For as in the case of little children, when the child eagerly desires childish playthings, we hide them from him with much care, as a ball, for instance, and such like things, that he may not be hindered from necessary things; but when he thinks little of them, and no longer longs for them, we give them fearlessly, knowing that henceforth no harm can come to him from them, the desire no longer having strength enough to draw him away from things necessary; so God also, when He sees that we no longer eagerly desire the things of this world, thenceforward permits us to use them. For we possess them as freemen and men, not as children.
For [in proof] that if you despise the avenging yourself on your enemies, you will then attain it, hear what he says,
If your enemy hunger, feed him; if he thirst, give him drink, and he added,
for in so doing, you shall heap coals of fire on his head. Romans 12:20 And again, that if you despise riches, you shall then obtain them, hear Christ saying,
There is no man which has left father, or mother, or house, or brethren, who shall not receive an hundredfold, and shall inherit everlasting life. Matthew 19:29 And that if you despise glory, you shall then attain it, again hear Christ Himself saying,
He that will be first among you, let him be your minister. Matthew 20:26 And again,
For whosoever shall humble himself, he shall be exalted. Matthew 23:12
What do you say? If I give drink to mine enemy, do I then punish him? If I give up my goods, do I then possess them? If I humble myself, shall I then be exalted? Yea, He says, for such is My power, to give contraries by means of contraries. I abound in resources and in contrivances: be not afraid. The 'Nature of things' follows My will: not I attend upon Nature. I do all things: I am not controlled by them: wherefore also I am able to change their form and order.
5. And why do you wonder if [it is so] in these instances? For you will find the same also in all others. If you injure, you are injured; if you are injured, then you are uninjured; if you punish, then you have not punished another, but hast punished yourself. For
he that loves iniquity, it is said, Psalm 11:5, Septuagint Do you see that thou dost not injure, but art injured? class="greek">Seest thou that thou hast not been injured, but injurest? "Perhaps this may be the true reading, St Chrys. in these words turning his address to those who are suffering worldly wrong: and saying that if they patiently endure, they are not the sufferers, but inflict suffering on their oppressors, though the expression ἀ δικεις is very strong.}--> Therefore also Paul says,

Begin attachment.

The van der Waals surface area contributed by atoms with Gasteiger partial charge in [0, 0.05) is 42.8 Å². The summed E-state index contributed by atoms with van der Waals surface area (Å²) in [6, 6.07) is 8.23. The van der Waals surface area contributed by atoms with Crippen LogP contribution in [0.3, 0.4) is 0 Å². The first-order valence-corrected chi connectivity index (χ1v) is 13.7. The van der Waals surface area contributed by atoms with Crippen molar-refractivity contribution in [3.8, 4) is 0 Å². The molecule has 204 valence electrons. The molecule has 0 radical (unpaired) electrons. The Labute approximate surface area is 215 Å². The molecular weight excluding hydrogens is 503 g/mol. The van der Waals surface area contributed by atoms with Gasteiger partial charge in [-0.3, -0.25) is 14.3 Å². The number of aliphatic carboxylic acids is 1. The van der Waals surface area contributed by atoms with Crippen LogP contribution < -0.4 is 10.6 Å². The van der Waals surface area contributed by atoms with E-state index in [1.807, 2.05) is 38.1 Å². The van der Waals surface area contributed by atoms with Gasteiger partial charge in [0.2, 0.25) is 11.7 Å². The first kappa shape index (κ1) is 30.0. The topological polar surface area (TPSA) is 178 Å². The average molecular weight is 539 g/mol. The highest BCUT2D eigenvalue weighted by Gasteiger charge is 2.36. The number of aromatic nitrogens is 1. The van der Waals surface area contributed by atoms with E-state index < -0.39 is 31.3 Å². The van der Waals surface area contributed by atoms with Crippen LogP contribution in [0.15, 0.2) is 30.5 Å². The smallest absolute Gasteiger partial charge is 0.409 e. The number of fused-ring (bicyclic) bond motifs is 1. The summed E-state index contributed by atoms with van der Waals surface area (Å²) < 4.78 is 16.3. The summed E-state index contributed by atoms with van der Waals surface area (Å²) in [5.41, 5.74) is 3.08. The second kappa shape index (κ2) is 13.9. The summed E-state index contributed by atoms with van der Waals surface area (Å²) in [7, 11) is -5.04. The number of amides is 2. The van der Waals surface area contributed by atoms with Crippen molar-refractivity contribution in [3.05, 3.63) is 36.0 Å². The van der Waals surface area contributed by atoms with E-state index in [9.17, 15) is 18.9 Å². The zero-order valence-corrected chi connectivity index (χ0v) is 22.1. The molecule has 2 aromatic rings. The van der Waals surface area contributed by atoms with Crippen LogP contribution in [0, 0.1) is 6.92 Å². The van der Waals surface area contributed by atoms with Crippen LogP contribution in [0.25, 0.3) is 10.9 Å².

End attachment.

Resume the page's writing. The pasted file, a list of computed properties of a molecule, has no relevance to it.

Why do ye not rather take wrong? 1 Corinthians 6:7 Do you see that this is not to be wronged?
When you insult, then are you insulted. And most persons partly know this: as when they say one to another,
Let us go away, do not disgrace yourself. Why? Because the difference is great between you and him: for however much you insult him, he accounts it a credit. Let us consider this in all cases, and be above insults. I will tell you how.
Should we have a contest with him who wears the purple, let us consider that in insulting him, we insult ourselves, for we become worthy to be disgraced. Tell me, what do you mean? When you are a citizen of Heaven, and hast the Philosophy that is above, do you disgrace yourself with him
that minds earthly things? Philippians 3:19 For though he be in possession of countless riches, though he be in power, he does not as yet know the good that is therein. Do not in insulting him, insult yourself. Spare yourself, not him. Honor yourself, not him. Is there not some Proverb such as this, He that honors; honors himself? With good reason: for he honors not the other, but himself. Hear what a certain wise man says, Sirach 10:28
According to the dignity thereof, what is this? If he have defrauded (it means), do not thou defraud; if he has insulted, do not thou insult.